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iPhone 12 Pro to get more dynamic range than the Canon EOS R5!

iPhone 12 Pro to get more dynamic range than Canon EOS R5
(Image credit: Apple, Canon)

The iPhone 12 Pro and Max will soon benefit from 12-bit DNG files with 14 stops of dynamic range, courtesy of the new ProRAW features that have now entered developer beta with the new iOS 14.3. 

That means that the two iPhone 12 Pro models will possess even more dynamic range than the Canon EOS R5 – which is a remarkable achievement, even for two of the best camera phones on the market.   

• Read more: iPhone 12 Pro review

This gives the Pro and Max models even more oomph than the base iPhone 12 family, in addition to a third camera module (and, in the case of the Max, a 47% larger image sensor featuring sensor-shift stabilization). 

While it has been known since the phones were announced that ProRAW was coming to the devices, it's only now that its exact features have become a known quantity. PetaPixel broke down the details of the new imaging properties: 

"We now know that a ProRAW file will be a 12-bit RAW DNG with 14-stops of dynamic range. That file will give you access to the standard options like white balance, tone mapping, exposure, and black point, but Apple will also be providing more information inside the RAW file that includes tone mapping and pigmentation maps for skin and skies.

The file will be written to the DNG, or digital negative, file format. The native Photos app as well as certain third-party apps – like Darkroom – will be able to gain full access to a wealth of digital image data right off the bat. Programs like Adobe Lightroom and Photoshop as well as Capture One will also be able to read the file, but those initial renderings will improve once those companies update their profiles to include the iPhone 12 Pro and Pro Max."

It's an exciting prospect for smartphone photography, and another stark reminder that phones are constantly catching up with even the best cameras on the market.

Read more: 

iPhone 12 Pro vs Max
iPhone 12 Pro review
Best iPhone for photography
Best camera phones

  • Dave Haynie
    Nope.

    The iPhone 12 shoots by default in multi-shot HDR mode. The Canon R5 can do that as well, as can pretty much any camera. Those that don't make it automatic still allow any experienced photographer to shoot as much DR as they need using bracketed shots.

    Smartphones use computational photography and AI to make these things more accessible to people who don't understand how to use a camera. They do not perform the miracle necessary to make a 1/2.55" sensor compete with a full frame sensor.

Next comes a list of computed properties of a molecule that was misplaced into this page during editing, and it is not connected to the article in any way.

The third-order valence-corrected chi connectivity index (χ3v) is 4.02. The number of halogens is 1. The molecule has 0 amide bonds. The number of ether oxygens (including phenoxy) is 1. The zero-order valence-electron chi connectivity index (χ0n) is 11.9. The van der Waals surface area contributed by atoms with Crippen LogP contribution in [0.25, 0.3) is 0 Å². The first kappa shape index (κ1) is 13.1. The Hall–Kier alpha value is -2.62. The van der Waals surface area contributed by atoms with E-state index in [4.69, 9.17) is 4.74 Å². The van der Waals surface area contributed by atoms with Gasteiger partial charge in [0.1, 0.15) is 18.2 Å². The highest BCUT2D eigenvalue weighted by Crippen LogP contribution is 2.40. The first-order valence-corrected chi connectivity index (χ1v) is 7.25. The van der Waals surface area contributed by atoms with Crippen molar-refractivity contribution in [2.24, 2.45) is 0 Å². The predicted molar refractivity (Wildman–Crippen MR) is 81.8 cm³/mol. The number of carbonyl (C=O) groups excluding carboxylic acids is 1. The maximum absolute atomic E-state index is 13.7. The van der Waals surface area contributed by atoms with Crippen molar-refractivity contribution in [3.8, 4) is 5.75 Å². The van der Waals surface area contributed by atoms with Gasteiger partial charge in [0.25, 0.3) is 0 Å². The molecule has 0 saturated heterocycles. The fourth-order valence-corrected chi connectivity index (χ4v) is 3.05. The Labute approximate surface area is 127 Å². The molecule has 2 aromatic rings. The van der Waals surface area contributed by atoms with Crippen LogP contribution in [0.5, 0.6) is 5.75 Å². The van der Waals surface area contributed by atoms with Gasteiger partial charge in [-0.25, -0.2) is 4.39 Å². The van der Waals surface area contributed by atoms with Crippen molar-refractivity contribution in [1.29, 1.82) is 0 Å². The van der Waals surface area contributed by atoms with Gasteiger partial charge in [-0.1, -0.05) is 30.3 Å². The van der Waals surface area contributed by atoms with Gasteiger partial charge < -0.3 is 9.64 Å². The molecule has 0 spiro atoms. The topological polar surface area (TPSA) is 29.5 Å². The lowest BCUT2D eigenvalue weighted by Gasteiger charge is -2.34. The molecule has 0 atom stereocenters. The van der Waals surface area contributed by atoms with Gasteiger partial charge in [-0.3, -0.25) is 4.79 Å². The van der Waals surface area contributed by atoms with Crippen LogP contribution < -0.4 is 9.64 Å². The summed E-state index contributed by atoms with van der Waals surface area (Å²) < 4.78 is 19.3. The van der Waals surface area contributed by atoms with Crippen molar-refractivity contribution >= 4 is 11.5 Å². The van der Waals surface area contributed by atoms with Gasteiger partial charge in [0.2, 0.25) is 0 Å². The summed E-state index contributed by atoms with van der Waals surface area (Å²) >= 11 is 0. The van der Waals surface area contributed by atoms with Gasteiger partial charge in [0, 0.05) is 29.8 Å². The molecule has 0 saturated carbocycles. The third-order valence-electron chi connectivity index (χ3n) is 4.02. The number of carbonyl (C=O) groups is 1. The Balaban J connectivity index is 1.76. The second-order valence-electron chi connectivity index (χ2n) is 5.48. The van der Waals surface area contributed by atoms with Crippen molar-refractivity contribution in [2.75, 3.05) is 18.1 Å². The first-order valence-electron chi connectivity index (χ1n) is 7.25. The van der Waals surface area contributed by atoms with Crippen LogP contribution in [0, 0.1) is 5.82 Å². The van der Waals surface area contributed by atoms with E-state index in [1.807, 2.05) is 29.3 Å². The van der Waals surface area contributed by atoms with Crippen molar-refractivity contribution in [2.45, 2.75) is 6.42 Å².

Reply
  • Tango Charlie
    Until the manufacturers start making larger sensors phones with actual lens mounts and actual physical programmable buttons/dials and an evf option, I wont be going anywhere near them for anything other than video and snaps.
    Reply
  • vas85
    It's definitely a great achievement for smartphone's but it's all relative. Relative to the sensor size (pixel pitch) & relative to the actual amount glass collecting light.

    Let's not forget all smart phone's are fixed aperture. Only a Panasonic smartphone running Android I used to own with a 1" sensor had actual aperture blades.

    However, for the masses of the populace, this can only mean more people get interested in photography which is a good thing.

    Replace the full frame, crop or m43 systems? No chance.
    Reply
  • Tobarus
    I own the R5 and also the iPhone 12 Pro Max and can tell you that title is very misleading, click bait like. There is no comparison in image quality.

    It is very impressive what Apple has done with the output images - putting what normally would be a considerable amount of editing and “know how” into everyday users hands (literally) who normally would not have the know how, time, or capability. However, this is an “apples to oranges” type comparison. Technically a Honda Civic can drive around a race track, but will it beat the lap times of an F1 car driven by a capable driver? Phone manufactures market things like 8k, but does that come anywhere close to the 8k of a Red cinema camera, or even the R5?

    I’m sure the title has done it’s job and worked very will to get users to click it.

    While the claimed 14 stops may be true on a technical level, the reality of the flexibility in shooting and output is far, far different, given a competent user with the iPhone or R5.
    Reply